The most significant IP/IT case since our last edition of IP Matters isUsedSoft GmbH v Oracle International. You may already have heard of it but, if you have found other commentaries hard to follow, this article tries to make it understandable.
It is well established that, if software is sold on, say, a CD for a one-off price, the buyer can resell it. This effectively makes the CD distributable like any other goods, unencumbered by IP law. As you would expect, the principle only applies where the buyer is allowed to use the software forever. It does not apply if the price only buys some limited licence.
The principle - known as "exhaustion" of distribution rights after the first sale - is important for the two reasons below, and it is enshrined for example in the United States'Copyright Act of 1976 (17 USC §109) and, in the Europe Union, under Article 4(2) of the"Software Directive" (2009/24/EC). In Europe for example, any attempt to get round the law by selling the software under a "non-transferrable" licence would fall foul of Article 4(2). If the licence was otherwise unlimited, the non-transferability would be unenforceable.
The principle is important because:
- It is seen as essential for the distribution chain to function efficiently.
- It also permits sale onto the second-hand market after the end user is done with it. This is important because - as in any sector - prices would be artificially high if producers could kill the second-hand market by prohibiting resale.
However, the principle of exhaustion was thought to be limited to software sold on a physical medium like a CD. In UsedSoft vs. Oracle, the Court of Justice of the European Union decided that it applied to downloads too.
UsedSoft is a German company dealing in used software. It bought and resold second-hand licences for Oracle's database application. UsedSoft did not provide the software itself. Its customers got it the same way the first-hand buyers had, by downloading it from Oracle's website.
Oracle sued and, on 3 July 2012, the Court gave its judgment. It decided that Oracle's distribution rights were exhausted so it was not able to prevent second-hand resale.
Oracle had tried to argue that there was no first sale. No physical property changed hands, so the money it got was just a licence fee for rights which were limited (i.e. non-transferable); such limitation being lawful because Article 4(2) only applied if there was a first sale. See the circularity?
Unfortunately for Oracle, the Court went round the circle in the other direction. It decided that, provided (like with the CD) the licence was otherwise unlimited, the fee was effectively a sale of the software itself, so Article 4(2) did apply, making any non-transferability unlawful. In other words, it was a chicken/egg argument - which came first; non-transferability or Article 4(2)?- and Oracle lost.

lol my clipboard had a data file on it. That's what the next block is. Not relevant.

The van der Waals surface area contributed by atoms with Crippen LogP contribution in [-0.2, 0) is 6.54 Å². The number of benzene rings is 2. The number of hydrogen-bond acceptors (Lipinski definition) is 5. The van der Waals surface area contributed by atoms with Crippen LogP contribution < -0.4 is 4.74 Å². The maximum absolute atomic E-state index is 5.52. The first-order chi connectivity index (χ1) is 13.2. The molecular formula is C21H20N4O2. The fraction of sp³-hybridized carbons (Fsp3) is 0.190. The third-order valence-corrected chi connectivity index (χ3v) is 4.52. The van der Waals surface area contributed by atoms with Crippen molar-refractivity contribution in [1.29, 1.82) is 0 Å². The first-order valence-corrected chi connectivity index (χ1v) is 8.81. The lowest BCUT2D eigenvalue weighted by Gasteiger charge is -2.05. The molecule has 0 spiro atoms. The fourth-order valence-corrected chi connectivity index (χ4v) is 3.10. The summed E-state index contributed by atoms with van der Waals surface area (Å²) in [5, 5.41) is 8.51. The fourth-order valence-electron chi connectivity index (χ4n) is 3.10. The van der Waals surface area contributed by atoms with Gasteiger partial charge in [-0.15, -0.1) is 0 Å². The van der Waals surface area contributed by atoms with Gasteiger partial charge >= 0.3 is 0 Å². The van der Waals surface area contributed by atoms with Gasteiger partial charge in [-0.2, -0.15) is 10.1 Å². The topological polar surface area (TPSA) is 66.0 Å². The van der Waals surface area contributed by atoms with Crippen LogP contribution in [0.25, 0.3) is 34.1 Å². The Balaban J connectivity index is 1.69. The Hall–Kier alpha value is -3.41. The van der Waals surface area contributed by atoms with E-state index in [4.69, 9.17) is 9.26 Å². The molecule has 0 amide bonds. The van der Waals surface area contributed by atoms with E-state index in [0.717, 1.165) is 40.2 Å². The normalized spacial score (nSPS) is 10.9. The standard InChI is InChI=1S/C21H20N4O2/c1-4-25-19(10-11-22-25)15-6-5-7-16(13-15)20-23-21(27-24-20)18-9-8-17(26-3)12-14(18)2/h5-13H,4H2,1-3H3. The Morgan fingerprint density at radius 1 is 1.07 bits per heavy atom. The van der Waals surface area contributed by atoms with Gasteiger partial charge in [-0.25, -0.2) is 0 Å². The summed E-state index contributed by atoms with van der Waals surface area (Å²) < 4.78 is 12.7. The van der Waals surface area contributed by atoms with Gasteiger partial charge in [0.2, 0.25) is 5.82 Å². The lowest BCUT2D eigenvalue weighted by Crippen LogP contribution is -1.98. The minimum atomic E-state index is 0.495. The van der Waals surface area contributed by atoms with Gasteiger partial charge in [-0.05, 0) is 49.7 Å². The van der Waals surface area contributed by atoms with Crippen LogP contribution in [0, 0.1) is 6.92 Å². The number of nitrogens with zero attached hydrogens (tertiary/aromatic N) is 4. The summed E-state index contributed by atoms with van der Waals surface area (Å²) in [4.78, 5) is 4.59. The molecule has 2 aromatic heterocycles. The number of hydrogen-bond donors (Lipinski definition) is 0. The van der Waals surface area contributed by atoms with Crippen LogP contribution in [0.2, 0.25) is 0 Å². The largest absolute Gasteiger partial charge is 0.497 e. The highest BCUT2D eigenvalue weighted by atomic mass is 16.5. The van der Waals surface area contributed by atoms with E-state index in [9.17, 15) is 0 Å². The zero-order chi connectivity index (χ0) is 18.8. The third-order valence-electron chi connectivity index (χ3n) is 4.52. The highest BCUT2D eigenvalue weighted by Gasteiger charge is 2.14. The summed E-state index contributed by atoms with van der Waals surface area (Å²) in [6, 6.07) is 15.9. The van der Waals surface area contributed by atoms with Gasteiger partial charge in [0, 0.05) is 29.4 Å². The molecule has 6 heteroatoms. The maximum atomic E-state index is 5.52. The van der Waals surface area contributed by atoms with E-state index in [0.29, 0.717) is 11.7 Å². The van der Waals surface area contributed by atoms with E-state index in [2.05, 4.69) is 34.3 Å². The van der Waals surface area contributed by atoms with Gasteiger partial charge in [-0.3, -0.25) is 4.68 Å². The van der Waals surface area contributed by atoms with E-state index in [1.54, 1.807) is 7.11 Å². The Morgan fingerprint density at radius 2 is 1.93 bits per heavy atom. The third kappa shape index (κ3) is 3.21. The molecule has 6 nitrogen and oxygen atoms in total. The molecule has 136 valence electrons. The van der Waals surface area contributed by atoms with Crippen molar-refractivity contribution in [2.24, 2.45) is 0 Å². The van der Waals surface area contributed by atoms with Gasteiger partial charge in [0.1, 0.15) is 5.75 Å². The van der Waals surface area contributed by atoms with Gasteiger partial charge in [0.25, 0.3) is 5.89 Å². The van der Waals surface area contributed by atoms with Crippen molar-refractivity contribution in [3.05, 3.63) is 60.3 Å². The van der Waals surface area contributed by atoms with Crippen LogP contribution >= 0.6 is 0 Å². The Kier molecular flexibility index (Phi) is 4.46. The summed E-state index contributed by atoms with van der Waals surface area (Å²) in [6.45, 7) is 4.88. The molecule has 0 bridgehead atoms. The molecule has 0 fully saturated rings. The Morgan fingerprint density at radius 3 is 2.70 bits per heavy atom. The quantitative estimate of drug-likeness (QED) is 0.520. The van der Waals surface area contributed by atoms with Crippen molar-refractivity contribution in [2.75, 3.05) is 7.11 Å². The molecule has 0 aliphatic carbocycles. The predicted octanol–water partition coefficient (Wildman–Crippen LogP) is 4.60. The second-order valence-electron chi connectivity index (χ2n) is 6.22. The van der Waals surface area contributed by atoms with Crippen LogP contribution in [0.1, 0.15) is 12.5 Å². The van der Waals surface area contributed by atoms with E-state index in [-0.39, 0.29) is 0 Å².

The upshot is that any perpetual licence for downloaded software can be resold in the EU. If the licence contains a clause saying it is not transferable, that clause is invalid.
The right to resell is not the same as the right to copy, but the Court even suggested that the software could be copied so the reseller did not have to sell the hardware on which it sat. Thus the Court went out of its way to facilitate the second-hand market; although it was not relevant in this case. UsedSoft's customers downloaded their copy off Oracle's website.
The Court did, however, specify that the resale had to be all or nothing. A licence could not be resold in part - such as an unused surplus of permitted users. The Court also said that the reseller could not retain a copy of the software itself; so, for example, if it did copy the software onto new hardware in order to resell it, the first copy must be destroyed.
The case has sent something of a shockwave through the software industry given how common it is now to sell by download. A legitimate second-hand market has sprung up, giving first purchasers a windfall benefit at the expense of producers. Had the producers known, they could have factored it into the first sale price, as they presumably do with sales on a physical medium.
Add to this the fact that a second-hand market is more detrimental to software producers than, say, car manufacturers, because second-hand software is as good as new; at least until it is outdated by later releases, as is often the case with software on a physical medium. Once you buy the CD, that's usually it. However, download sales often do include a right to download updates, and the UsedSoft decision clarified that those updates were part of what the first buyer was permitted to resell, in which case the product enters the second-hand market "as new". In fact, that was UsedSoft's sales pitch.
The question is, where will software producers go from here? Will they try to circumvent the decision, for example by making their licences for a million years instead of perpetual; or by selling to the first purchaser not an individual licence but a segment of a block one? Such tactics would be risky. The Court would not want to see itself out-manoeuvred so, if a judgment which scotched such tactics was reasonable, the Court might take it. So perhaps software producers will shrug their shoulders and factor the new landscape into their first sale price.
Even in that case, further litigation seems likely, as the decision leaves questions unanswered. For example, the Software Directive does not define "computer program" - the phrase it uses instead of "software" - so it is unclear if games or music downloads are covered by the decision.
It is important to note that the decision does not apply to SaaS, and it gives another reason for producers to prefer the cloud computing model.